Are Cities Climate Pioneers?

No 21 | February 2022

In this issue, we turn our attention to cities and their – possible – role as pioneers of climate policy. The IRS has been researching the spatial dimensions of energy transition for quite some time. Three years ago, the question of climate policy approaches in cities, in Germany as well as in the European context, was added. In the title articles of this issue, we ask which cities are actually becoming active in climate policy, how they are doing it, which historical and structural factors influence the activities, and how current events affect them. We "zoom in" and ask what the relationship is between the core city and the surrounding area, for example in the transport transition, and how other levels – federal, state, EU – shape climate policy at the local level. Finally, we delve into the often conflictual negotiations surrounding concrete planning projects that municipalities face in the context of ecological and economic transformations .



Cities are considered pioneers in climate policy. But does this image correspond to reality, or does it in fact only apply to a few wealthy metropolises? Two research projects at the IRS have taken a closer look at the climate policy activities of cities. The result: there are many different positions, and old imbalances persist. But social pressure has made a difference almost everywhere, especially in recent years. more infos

At what level does climate policy take place? Are cities the drivers or do they just implement targets decided at a higher level? In fact, a combination of both mechanisms - and many others that lie between these extremes - is at work. In addition to the EU and federal levels, the federal states in Germany are particularly influential actors that are finding diverse - and differently ambitious - responses to climate change. Cities, in turn, are in contact with all levels of climate policy, from regional to European. more infos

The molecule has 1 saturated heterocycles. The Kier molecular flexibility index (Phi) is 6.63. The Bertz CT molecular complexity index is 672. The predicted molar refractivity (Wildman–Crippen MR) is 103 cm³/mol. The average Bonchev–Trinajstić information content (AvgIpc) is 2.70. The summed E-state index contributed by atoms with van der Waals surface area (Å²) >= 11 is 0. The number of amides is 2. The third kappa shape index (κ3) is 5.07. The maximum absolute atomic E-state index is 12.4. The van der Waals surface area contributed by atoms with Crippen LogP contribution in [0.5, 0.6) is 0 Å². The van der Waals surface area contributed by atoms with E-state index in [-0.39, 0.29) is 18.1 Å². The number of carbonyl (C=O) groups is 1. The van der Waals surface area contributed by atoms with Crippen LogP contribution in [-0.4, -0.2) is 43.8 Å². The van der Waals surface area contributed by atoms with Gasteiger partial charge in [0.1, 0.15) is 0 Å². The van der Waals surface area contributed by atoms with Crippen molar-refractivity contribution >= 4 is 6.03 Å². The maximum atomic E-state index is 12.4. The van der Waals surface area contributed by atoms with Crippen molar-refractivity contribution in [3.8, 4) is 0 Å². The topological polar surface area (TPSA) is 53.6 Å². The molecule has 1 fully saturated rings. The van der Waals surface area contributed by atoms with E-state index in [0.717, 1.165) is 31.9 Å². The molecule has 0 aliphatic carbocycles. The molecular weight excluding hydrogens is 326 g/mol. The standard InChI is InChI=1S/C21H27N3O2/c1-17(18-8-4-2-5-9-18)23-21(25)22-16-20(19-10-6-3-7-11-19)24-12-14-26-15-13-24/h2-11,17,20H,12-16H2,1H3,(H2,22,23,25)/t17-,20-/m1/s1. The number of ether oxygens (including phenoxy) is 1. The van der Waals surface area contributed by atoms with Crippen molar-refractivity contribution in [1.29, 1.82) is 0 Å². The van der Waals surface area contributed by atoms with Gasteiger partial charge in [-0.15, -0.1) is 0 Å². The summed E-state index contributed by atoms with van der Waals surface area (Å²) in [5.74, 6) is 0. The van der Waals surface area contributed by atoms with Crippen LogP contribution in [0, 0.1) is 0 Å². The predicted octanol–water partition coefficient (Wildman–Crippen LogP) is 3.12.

The transport and logistics sector is a problem child of climate protection. For a noticeable reduction of its greenhouse gas emissions, new, sustainable concepts are needed that go beyond individual e-mobility and effectively reduce traffic flows. However, such concepts have so far been discussed mainly in the context of urban centres; suburban and rural areas have received too little attention. A project network with the participation of the IRS has therefore comparatively investigated in an urban and a suburban neighbourhood under which conditions people accept and use novel solutions in urban logistics and transport. more infos

The post-fossil transformation requires massive investments in infrastructure and new production capacities. Such investment projects often meet with resistance. The conflicts that arise in this way must be dealt with within the framework of planning procedures. At the IRS, sociologist Eva Eichenauer and urban planner Manfred Kühn research - with different focuses - planning conflicts around transformative projects. In an interview with IRS aktuell, they discuss how conflicts can be dealt with productively and what spatial dimensions planning conflicts have. more infos